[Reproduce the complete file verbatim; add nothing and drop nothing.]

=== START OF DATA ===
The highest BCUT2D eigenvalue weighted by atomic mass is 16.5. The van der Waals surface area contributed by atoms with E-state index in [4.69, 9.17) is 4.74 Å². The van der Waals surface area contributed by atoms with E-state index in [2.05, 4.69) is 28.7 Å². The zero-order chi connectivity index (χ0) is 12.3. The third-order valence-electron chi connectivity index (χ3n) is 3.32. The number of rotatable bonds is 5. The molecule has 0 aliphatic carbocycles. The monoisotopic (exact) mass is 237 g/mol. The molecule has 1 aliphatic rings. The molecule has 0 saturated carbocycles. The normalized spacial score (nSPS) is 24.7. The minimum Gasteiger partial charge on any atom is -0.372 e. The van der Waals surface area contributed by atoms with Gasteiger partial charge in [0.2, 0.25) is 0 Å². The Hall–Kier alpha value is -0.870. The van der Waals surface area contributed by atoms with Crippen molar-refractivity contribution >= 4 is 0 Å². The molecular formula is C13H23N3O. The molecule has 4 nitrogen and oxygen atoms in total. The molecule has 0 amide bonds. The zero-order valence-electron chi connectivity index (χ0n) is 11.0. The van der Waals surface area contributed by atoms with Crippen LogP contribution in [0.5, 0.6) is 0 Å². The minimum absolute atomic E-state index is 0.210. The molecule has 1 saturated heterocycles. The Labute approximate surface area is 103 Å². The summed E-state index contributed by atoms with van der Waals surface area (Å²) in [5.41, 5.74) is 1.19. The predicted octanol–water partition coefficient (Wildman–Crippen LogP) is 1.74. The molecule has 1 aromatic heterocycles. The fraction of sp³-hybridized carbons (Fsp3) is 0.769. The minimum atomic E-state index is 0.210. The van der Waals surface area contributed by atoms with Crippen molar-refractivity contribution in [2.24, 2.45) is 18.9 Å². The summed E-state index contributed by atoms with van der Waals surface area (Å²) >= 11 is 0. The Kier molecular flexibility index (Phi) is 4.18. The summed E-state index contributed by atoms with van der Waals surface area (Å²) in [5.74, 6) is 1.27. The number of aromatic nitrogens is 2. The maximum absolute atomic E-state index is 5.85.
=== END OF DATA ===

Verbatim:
The highest BCUT2D eigenvalue weighted by atomic mass is 16.5. The van der Waals surface area contributed by atoms with E-state index in [4.69, 9.17) is 4.74 Å². The van der Waals surface area contributed by atoms with E-state index in [2.05, 4.69) is 28.7 Å². The zero-order chi connectivity index (χ0) is 12.3. The third-order valence-electron chi connectivity index (χ3n) is 3.32. The number of rotatable bonds is 5. The molecule has 0 aliphatic carbocycles. The monoisotopic (exact) mass is 237 g/mol. The molecule has 1 aliphatic rings. The molecule has 0 saturated carbocycles. The normalized spacial score (nSPS) is 24.7. The minimum Gasteiger partial charge on any atom is -0.372 e. The van der Waals surface area contributed by atoms with Gasteiger partial charge in [0.2, 0.25) is 0 Å². The Hall–Kier alpha value is -0.870. The van der Waals surface area contributed by atoms with Crippen molar-refractivity contribution >= 4 is 0 Å². The molecular formula is C13H23N3O. The molecule has 4 nitrogen and oxygen atoms in total. The molecule has 0 amide bonds. The zero-order valence-electron chi connectivity index (χ0n) is 11.0. The van der Waals surface area contributed by atoms with Crippen LogP contribution in [0.5, 0.6) is 0 Å². The minimum absolute atomic E-state index is 0.210. The molecule has 1 saturated heterocycles. The Labute approximate surface area is 103 Å². The summed E-state index contributed by atoms with van der Waals surface area (Å²) in [5.41, 5.74) is 1.19. The predicted octanol–water partition coefficient (Wildman–Crippen LogP) is 1.74. The molecule has 1 aromatic heterocycles. The fraction of sp³-hybridized carbons (Fsp3) is 0.769. The minimum atomic E-state index is 0.210. The van der Waals surface area contributed by atoms with Crippen molar-refractivity contribution in [2.24, 2.45) is 18.9 Å². The summed E-state index contributed by atoms with van der Waals surface area (Å²) >= 11 is 0. The Kier molecular flexibility index (Phi) is 4.18. The summed E-state index contributed by atoms with van der Waals surface area (Å²) in [5.74, 6) is 1.27. The number of aromatic nitrogens is 2. The maximum absolute atomic E-state index is 5.85.